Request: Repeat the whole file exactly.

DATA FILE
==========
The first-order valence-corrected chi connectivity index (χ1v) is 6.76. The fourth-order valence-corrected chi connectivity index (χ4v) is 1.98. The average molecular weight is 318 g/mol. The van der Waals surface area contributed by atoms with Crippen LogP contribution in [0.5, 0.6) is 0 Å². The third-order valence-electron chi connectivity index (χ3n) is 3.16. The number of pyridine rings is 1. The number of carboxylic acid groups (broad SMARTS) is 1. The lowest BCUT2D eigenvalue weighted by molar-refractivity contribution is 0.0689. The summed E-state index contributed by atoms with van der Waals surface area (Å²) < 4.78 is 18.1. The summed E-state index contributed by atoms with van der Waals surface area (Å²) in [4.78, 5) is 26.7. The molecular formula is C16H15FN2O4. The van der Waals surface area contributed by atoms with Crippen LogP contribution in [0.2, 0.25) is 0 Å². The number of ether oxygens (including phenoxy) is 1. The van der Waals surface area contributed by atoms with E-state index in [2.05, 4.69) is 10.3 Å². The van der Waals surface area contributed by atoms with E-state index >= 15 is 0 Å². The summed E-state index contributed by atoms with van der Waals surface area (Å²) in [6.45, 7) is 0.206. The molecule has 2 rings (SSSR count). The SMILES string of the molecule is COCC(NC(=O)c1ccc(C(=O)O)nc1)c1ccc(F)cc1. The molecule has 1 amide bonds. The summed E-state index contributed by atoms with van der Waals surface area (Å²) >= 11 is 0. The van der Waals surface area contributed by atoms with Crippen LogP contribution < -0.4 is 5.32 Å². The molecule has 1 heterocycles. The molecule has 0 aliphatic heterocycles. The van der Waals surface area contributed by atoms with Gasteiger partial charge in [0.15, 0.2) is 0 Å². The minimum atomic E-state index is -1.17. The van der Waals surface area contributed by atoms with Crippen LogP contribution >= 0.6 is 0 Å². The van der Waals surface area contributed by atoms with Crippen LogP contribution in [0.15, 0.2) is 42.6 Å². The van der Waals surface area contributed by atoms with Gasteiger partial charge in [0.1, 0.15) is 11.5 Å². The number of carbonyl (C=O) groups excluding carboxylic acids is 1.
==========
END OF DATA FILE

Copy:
The first-order valence-corrected chi connectivity index (χ1v) is 6.76. The fourth-order valence-corrected chi connectivity index (χ4v) is 1.98. The average molecular weight is 318 g/mol. The van der Waals surface area contributed by atoms with Crippen LogP contribution in [0.5, 0.6) is 0 Å². The third-order valence-electron chi connectivity index (χ3n) is 3.16. The number of pyridine rings is 1. The number of carboxylic acid groups (broad SMARTS) is 1. The lowest BCUT2D eigenvalue weighted by molar-refractivity contribution is 0.0689. The summed E-state index contributed by atoms with van der Waals surface area (Å²) < 4.78 is 18.1. The summed E-state index contributed by atoms with van der Waals surface area (Å²) in [4.78, 5) is 26.7. The molecular formula is C16H15FN2O4. The van der Waals surface area contributed by atoms with Crippen LogP contribution in [0.2, 0.25) is 0 Å². The number of ether oxygens (including phenoxy) is 1. The van der Waals surface area contributed by atoms with E-state index in [2.05, 4.69) is 10.3 Å². The van der Waals surface area contributed by atoms with E-state index >= 15 is 0 Å². The summed E-state index contributed by atoms with van der Waals surface area (Å²) in [6.45, 7) is 0.206. The molecule has 2 rings (SSSR count). The SMILES string of the molecule is COCC(NC(=O)c1ccc(C(=O)O)nc1)c1ccc(F)cc1. The molecule has 1 amide bonds. The summed E-state index contributed by atoms with van der Waals surface area (Å²) >= 11 is 0. The van der Waals surface area contributed by atoms with Crippen LogP contribution < -0.4 is 5.32 Å². The molecule has 1 heterocycles. The molecule has 0 aliphatic heterocycles. The van der Waals surface area contributed by atoms with Gasteiger partial charge in [0.15, 0.2) is 0 Å². The minimum atomic E-state index is -1.17. The van der Waals surface area contributed by atoms with Crippen LogP contribution >= 0.6 is 0 Å². The van der Waals surface area contributed by atoms with Crippen LogP contribution in [0.15, 0.2) is 42.6 Å². The van der Waals surface area contributed by atoms with Gasteiger partial charge in [0.1, 0.15) is 11.5 Å². The number of carbonyl (C=O) groups excluding carboxylic acids is 1.